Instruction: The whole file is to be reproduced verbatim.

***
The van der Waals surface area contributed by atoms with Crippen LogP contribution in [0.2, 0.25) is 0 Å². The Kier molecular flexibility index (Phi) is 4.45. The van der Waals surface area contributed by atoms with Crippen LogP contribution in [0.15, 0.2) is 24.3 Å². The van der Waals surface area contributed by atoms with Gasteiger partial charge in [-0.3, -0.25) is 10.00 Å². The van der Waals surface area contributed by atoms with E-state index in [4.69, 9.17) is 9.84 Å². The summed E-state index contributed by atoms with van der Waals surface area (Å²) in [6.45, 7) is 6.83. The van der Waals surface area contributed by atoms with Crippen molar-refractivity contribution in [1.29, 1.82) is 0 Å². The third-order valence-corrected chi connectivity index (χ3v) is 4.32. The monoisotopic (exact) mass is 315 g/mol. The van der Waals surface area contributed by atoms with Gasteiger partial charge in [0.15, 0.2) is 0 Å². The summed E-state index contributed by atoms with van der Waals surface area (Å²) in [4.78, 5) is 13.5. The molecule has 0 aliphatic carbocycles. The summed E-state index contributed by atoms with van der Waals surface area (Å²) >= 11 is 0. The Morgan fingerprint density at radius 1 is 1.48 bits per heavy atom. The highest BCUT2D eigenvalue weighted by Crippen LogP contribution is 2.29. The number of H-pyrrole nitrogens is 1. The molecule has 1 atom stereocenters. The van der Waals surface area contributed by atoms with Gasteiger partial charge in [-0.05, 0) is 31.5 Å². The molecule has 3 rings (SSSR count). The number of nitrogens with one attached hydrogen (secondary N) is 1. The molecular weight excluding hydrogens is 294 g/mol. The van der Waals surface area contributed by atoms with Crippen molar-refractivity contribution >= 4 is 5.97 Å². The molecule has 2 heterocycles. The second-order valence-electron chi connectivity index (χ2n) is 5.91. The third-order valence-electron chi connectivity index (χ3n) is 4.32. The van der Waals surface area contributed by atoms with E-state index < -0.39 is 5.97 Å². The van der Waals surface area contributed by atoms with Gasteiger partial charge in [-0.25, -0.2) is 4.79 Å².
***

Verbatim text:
The van der Waals surface area contributed by atoms with Crippen LogP contribution in [0.2, 0.25) is 0 Å². The Kier molecular flexibility index (Phi) is 4.45. The van der Waals surface area contributed by atoms with Crippen LogP contribution in [0.15, 0.2) is 24.3 Å². The van der Waals surface area contributed by atoms with Gasteiger partial charge in [-0.3, -0.25) is 10.00 Å². The van der Waals surface area contributed by atoms with E-state index in [4.69, 9.17) is 9.84 Å². The summed E-state index contributed by atoms with van der Waals surface area (Å²) in [6.45, 7) is 6.83. The van der Waals surface area contributed by atoms with Crippen molar-refractivity contribution in [1.29, 1.82) is 0 Å². The third-order valence-corrected chi connectivity index (χ3v) is 4.32. The monoisotopic (exact) mass is 315 g/mol. The van der Waals surface area contributed by atoms with Gasteiger partial charge in [0.15, 0.2) is 0 Å². The summed E-state index contributed by atoms with van der Waals surface area (Å²) in [4.78, 5) is 13.5. The molecule has 0 aliphatic carbocycles. The summed E-state index contributed by atoms with van der Waals surface area (Å²) >= 11 is 0. The Morgan fingerprint density at radius 1 is 1.48 bits per heavy atom. The highest BCUT2D eigenvalue weighted by Crippen LogP contribution is 2.29. The number of H-pyrrole nitrogens is 1. The molecule has 1 atom stereocenters. The van der Waals surface area contributed by atoms with Gasteiger partial charge in [-0.05, 0) is 31.5 Å². The molecule has 3 rings (SSSR count). The number of nitrogens with one attached hydrogen (secondary N) is 1. The molecular weight excluding hydrogens is 294 g/mol. The van der Waals surface area contributed by atoms with Crippen molar-refractivity contribution >= 4 is 5.97 Å². The molecule has 2 heterocycles. The second-order valence-electron chi connectivity index (χ2n) is 5.91. The third-order valence-electron chi connectivity index (χ3n) is 4.32. The van der Waals surface area contributed by atoms with E-state index < -0.39 is 5.97 Å². The van der Waals surface area contributed by atoms with Gasteiger partial charge in [-0.25, -0.2) is 4.79 Å².